Then, it leaves the decision to develop ideas to a relatively tiny group of individuals who may or may not be
able to understand the potential of things beyond their limited experience. Like a seed drifting in the breeze,
it is pure luck if an inventor happens to link up with THE investor who will understand the greatest potential and
is willing to put the money into it that it needs to get there. If the idea does not find fertile ground here,
eventually it will find it elsewhere, like China or Russia.
What I am proposing is an unprecedented level of support for inventors of every kind. Everybody from the
ordinary citizen who gets only 1 idea in his or her entire life to the natural born creative genius cranking
out hundreds of inventions per year. A system that causes good ideas to float to the top, no matter how
odd the idea, or how little money, time and energy someone has. Ideas are GOLD! Lets treat them like it!
To accomplish this, patents will be ENFORCED by the USPTO! It would become a full fledged law enforcement
agency like the DEA, ATF, FBI etc. It will also have the power to loan or grant money to inventors who need help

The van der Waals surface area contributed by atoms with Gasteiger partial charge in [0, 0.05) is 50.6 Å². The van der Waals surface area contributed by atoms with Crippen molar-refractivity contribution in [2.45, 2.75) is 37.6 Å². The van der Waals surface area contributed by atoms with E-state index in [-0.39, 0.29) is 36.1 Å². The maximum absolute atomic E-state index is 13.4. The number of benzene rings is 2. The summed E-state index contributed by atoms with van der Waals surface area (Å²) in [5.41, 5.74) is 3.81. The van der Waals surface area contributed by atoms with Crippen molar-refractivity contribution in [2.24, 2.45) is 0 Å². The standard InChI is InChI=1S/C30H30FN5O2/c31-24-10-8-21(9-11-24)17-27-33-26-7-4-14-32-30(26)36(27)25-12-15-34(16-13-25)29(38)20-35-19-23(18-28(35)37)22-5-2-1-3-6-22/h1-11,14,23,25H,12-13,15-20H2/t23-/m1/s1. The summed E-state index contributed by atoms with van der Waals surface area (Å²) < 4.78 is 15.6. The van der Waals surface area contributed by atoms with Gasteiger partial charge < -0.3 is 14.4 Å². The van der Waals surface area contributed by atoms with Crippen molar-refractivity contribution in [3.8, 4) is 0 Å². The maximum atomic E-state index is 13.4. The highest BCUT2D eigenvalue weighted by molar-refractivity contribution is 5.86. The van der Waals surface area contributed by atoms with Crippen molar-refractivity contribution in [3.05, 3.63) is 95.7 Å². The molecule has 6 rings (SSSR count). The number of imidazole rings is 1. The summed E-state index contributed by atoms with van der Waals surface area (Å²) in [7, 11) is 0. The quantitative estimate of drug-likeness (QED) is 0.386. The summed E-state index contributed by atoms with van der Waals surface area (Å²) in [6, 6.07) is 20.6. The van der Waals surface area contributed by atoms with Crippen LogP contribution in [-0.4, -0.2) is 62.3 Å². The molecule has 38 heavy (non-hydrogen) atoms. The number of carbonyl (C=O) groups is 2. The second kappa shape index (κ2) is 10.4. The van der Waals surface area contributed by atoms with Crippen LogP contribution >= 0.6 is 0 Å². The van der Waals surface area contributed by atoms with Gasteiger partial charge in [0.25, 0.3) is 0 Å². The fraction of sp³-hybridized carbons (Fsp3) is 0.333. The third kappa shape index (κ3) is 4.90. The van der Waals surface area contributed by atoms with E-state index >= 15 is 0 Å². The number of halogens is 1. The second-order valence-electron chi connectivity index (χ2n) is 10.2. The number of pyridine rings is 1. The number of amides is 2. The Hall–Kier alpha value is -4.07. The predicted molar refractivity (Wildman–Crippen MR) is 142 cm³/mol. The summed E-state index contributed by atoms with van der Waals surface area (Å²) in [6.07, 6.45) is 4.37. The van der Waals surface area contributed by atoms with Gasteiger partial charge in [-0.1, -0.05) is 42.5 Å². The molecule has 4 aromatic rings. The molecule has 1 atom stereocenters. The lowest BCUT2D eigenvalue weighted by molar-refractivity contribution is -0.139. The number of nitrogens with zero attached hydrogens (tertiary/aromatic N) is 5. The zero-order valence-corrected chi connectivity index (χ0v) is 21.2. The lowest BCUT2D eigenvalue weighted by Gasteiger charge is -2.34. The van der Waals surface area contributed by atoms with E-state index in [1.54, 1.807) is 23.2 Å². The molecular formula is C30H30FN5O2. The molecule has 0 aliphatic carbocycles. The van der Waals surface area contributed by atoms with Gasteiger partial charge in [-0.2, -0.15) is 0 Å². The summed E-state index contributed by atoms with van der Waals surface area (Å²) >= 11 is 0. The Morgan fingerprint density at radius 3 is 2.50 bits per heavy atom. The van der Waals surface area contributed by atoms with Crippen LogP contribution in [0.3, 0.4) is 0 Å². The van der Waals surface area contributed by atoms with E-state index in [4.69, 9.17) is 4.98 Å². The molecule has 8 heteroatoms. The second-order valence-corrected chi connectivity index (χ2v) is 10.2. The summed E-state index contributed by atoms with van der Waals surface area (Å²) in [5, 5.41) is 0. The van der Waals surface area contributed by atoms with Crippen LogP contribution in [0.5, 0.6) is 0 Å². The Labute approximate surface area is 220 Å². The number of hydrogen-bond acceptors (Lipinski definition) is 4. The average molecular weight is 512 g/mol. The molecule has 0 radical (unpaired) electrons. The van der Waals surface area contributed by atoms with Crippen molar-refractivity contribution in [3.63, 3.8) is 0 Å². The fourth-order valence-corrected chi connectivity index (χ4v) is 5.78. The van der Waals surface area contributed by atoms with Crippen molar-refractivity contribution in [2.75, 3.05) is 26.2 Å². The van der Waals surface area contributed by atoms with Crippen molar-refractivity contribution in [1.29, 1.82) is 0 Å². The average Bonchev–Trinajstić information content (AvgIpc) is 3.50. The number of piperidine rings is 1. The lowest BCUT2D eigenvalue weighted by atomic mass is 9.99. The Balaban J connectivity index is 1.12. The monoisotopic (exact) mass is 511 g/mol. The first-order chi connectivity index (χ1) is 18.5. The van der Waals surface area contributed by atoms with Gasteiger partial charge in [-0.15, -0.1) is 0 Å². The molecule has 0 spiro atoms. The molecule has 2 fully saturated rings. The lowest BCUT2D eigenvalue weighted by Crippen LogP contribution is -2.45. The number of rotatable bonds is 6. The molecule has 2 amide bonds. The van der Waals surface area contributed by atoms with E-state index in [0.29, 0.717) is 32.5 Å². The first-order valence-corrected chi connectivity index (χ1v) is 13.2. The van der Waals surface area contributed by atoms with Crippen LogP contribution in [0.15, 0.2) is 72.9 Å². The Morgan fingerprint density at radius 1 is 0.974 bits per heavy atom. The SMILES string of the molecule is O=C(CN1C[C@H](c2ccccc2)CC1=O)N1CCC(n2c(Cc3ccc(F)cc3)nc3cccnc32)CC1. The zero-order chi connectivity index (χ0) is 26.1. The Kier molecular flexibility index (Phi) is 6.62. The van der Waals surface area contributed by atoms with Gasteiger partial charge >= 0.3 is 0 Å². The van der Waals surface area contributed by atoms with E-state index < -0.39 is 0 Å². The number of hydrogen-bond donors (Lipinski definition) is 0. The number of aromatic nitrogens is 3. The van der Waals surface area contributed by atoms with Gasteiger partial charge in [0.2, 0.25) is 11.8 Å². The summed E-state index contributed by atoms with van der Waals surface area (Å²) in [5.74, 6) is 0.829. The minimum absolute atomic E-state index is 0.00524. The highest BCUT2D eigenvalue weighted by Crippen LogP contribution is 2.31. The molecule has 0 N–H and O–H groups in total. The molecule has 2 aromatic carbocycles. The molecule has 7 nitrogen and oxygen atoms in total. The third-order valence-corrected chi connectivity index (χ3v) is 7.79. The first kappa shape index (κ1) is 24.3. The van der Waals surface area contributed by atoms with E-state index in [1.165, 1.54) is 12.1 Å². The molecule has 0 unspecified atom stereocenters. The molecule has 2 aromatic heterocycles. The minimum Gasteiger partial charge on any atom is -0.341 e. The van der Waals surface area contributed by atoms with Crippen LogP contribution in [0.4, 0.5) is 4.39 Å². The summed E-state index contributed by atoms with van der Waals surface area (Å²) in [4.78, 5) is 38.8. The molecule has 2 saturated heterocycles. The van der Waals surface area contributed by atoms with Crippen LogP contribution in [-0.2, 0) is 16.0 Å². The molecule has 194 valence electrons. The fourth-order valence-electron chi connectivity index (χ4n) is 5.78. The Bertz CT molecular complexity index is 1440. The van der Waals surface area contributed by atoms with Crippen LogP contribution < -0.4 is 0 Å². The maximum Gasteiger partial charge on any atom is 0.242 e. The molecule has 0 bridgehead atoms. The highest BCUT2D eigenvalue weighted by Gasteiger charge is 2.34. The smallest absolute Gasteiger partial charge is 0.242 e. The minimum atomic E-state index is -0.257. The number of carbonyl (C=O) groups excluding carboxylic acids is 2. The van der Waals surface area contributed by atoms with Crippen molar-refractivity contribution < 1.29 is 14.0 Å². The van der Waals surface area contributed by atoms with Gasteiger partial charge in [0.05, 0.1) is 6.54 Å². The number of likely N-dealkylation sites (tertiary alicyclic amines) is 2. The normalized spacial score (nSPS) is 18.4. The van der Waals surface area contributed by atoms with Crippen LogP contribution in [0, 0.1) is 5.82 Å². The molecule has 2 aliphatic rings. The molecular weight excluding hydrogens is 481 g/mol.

and connect inventors to licenced R&D firms and manufacturers who are in businesses related to the invention.
Inventors will be paid standardized royalties for 50 years based on how original the invention is, how much work
they put into it, how much money time and work they put into getting it on the market. When more people are
involved, they will all get a piece of the action based on the same parameters. There will be no more assigning
of all rights to employers. Sure, companies will get their fair share and profit from the actual products sold,
but the days of Nikola Tesla level inventive geniuses being locked away in labs for their entire career and
then discarded with little more than a gold watch and a handshake after taking a company from a garage
to an international megacorp will be over.
Today, if you find a piece of jewelry in the gutter, you can stroll over to the nearest pawn shop and walk out
with some serious cash in your pocket. With the newly empowered USPTO on the job, those sudden inspirations
that pop into your head can worth far more than mere precious metal trinkets.
People will be trying to think up stuff all the time!
Even tho America should do its best to co-operate with the other nations of the world, we are still competing with
them, especially those that are not particularly friendly toward us. And technology is the ultimate battle field.
Just as a basketball team does well when it recruits the best players, America will do well when it has a serious
system to encourage creativity and support all its inventors.